What to do if someone has a stutter or a stammer?

October 22 is designated International Stuttering Awareness Day (ISAD) in 1998. This day is intended to raise public awareness of stuttering, which affects one percent of the world’s population.

According to the westutter.org website:

  • Stuttering is a difference in speech pattern involving disruptions, or “disfluencies,” in a person’s speech.
  • People who stutter may experience repetitions (D-d-d-dog), prolongations (Mmmmmmilk), or blocks (an absence of sound), or can experience some combination of these sounds.
  • The severity of stuttering varies widely among individuals.
  • It’s estimated about one percent of the adult population stutters, 
  • Stuttering is about three or four times more common in males than females.
  • There is no reliable, research-backed “cure” that works consistently, over time, and for all people who stutter.
  • Although there is no simple cure for stuttering, people who stutter can learn to speak more easily, feel better about themselves and their speaking ability, and communicate more effectively.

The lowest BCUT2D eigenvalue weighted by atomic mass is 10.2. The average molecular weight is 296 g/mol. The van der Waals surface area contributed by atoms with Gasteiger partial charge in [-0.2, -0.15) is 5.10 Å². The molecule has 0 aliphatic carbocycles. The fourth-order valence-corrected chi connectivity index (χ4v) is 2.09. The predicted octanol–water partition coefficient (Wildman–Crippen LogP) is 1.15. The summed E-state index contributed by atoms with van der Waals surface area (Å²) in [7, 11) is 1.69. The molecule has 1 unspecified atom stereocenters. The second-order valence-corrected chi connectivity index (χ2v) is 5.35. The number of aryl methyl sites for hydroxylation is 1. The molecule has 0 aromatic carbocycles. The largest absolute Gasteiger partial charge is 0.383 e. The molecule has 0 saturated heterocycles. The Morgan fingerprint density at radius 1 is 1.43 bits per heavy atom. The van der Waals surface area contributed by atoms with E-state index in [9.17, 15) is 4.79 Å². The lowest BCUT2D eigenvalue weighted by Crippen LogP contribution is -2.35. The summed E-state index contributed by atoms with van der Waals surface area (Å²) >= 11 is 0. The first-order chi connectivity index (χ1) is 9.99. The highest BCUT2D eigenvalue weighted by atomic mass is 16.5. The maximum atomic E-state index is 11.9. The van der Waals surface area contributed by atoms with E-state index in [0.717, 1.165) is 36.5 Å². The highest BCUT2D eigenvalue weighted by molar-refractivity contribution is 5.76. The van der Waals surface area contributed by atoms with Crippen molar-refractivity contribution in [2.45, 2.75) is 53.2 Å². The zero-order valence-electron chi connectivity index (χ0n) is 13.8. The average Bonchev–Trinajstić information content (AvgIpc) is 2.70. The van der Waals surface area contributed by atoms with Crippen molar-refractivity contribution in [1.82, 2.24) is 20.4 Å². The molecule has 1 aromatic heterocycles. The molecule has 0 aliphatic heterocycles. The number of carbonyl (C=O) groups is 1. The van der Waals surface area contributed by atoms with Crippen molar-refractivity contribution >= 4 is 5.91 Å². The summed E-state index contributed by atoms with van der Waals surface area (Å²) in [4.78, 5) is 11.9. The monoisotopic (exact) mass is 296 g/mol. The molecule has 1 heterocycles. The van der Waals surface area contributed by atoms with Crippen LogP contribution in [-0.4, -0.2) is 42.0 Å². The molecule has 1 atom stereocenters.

Claire Buckle, the founder of Ability Consultancy knows full well the impact of having a stammer has on trying to communicate with someone. Due to having a stammer, she knows that it is sometimes even a struggle to ask a question or to ask for help. That’s why she credits herself with being independent as often it was much easier for her to do things on her own.

Claire’s top tip for communicating with someone with a stammer is:

If someone has a stammer, try not to help them by finishing words if they are struggling – they want to speak for themselves

To find out more about stuttering or stammering click here